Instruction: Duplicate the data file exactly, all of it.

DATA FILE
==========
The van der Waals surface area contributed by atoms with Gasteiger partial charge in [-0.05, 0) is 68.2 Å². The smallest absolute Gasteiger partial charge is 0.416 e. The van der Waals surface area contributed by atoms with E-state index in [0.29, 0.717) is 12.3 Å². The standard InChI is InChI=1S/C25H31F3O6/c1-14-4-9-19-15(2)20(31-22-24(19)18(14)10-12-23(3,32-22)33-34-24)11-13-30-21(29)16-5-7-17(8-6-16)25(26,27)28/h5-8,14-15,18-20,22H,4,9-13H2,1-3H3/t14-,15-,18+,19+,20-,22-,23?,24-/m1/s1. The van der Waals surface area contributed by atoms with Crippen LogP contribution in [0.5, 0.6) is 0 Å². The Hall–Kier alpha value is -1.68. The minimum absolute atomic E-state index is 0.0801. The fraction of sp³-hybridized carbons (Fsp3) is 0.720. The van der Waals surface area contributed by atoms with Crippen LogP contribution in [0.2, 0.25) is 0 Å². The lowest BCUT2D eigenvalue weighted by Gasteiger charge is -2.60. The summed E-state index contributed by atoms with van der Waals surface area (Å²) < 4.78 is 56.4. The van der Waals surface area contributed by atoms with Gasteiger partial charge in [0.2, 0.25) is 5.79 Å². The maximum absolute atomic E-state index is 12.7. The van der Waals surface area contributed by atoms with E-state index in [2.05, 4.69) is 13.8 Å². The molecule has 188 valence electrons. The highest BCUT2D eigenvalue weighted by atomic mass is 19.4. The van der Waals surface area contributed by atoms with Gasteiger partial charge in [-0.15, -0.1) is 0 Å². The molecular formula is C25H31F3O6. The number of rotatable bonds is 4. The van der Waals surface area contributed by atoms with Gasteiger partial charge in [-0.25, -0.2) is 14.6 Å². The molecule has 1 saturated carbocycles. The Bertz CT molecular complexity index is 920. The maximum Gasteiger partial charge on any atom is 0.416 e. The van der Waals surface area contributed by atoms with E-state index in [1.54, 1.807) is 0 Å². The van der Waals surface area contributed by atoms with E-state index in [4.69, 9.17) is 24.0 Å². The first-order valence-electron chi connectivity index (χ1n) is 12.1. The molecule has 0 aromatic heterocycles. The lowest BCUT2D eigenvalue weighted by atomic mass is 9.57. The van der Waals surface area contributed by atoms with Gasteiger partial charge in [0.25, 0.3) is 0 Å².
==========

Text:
The van der Waals surface area contributed by atoms with Gasteiger partial charge in [-0.05, 0) is 68.2 Å². The smallest absolute Gasteiger partial charge is 0.416 e. The van der Waals surface area contributed by atoms with E-state index in [0.29, 0.717) is 12.3 Å². The standard InChI is InChI=1S/C25H31F3O6/c1-14-4-9-19-15(2)20(31-22-24(19)18(14)10-12-23(3,32-22)33-34-24)11-13-30-21(29)16-5-7-17(8-6-16)25(26,27)28/h5-8,14-15,18-20,22H,4,9-13H2,1-3H3/t14-,15-,18+,19+,20-,22-,23?,24-/m1/s1. The van der Waals surface area contributed by atoms with Crippen LogP contribution in [0.5, 0.6) is 0 Å². The Hall–Kier alpha value is -1.68. The minimum absolute atomic E-state index is 0.0801. The fraction of sp³-hybridized carbons (Fsp3) is 0.720. The van der Waals surface area contributed by atoms with Crippen LogP contribution in [0.2, 0.25) is 0 Å². The lowest BCUT2D eigenvalue weighted by Gasteiger charge is -2.60. The summed E-state index contributed by atoms with van der Waals surface area (Å²) < 4.78 is 56.4. The van der Waals surface area contributed by atoms with Gasteiger partial charge in [0.2, 0.25) is 5.79 Å². The maximum absolute atomic E-state index is 12.7. The van der Waals surface area contributed by atoms with E-state index in [2.05, 4.69) is 13.8 Å². The molecule has 188 valence electrons. The highest BCUT2D eigenvalue weighted by atomic mass is 19.4. The van der Waals surface area contributed by atoms with Gasteiger partial charge in [-0.15, -0.1) is 0 Å². The molecular formula is C25H31F3O6. The number of rotatable bonds is 4. The van der Waals surface area contributed by atoms with Gasteiger partial charge in [-0.25, -0.2) is 14.6 Å². The molecule has 1 saturated carbocycles. The Bertz CT molecular complexity index is 920. The maximum Gasteiger partial charge on any atom is 0.416 e. The van der Waals surface area contributed by atoms with E-state index in [1.54, 1.807) is 0 Å². The van der Waals surface area contributed by atoms with E-state index in [4.69, 9.17) is 24.0 Å². The first-order valence-electron chi connectivity index (χ1n) is 12.1. The molecule has 0 aromatic heterocycles. The lowest BCUT2D eigenvalue weighted by atomic mass is 9.57. The van der Waals surface area contributed by atoms with Gasteiger partial charge in [0.25, 0.3) is 0 Å².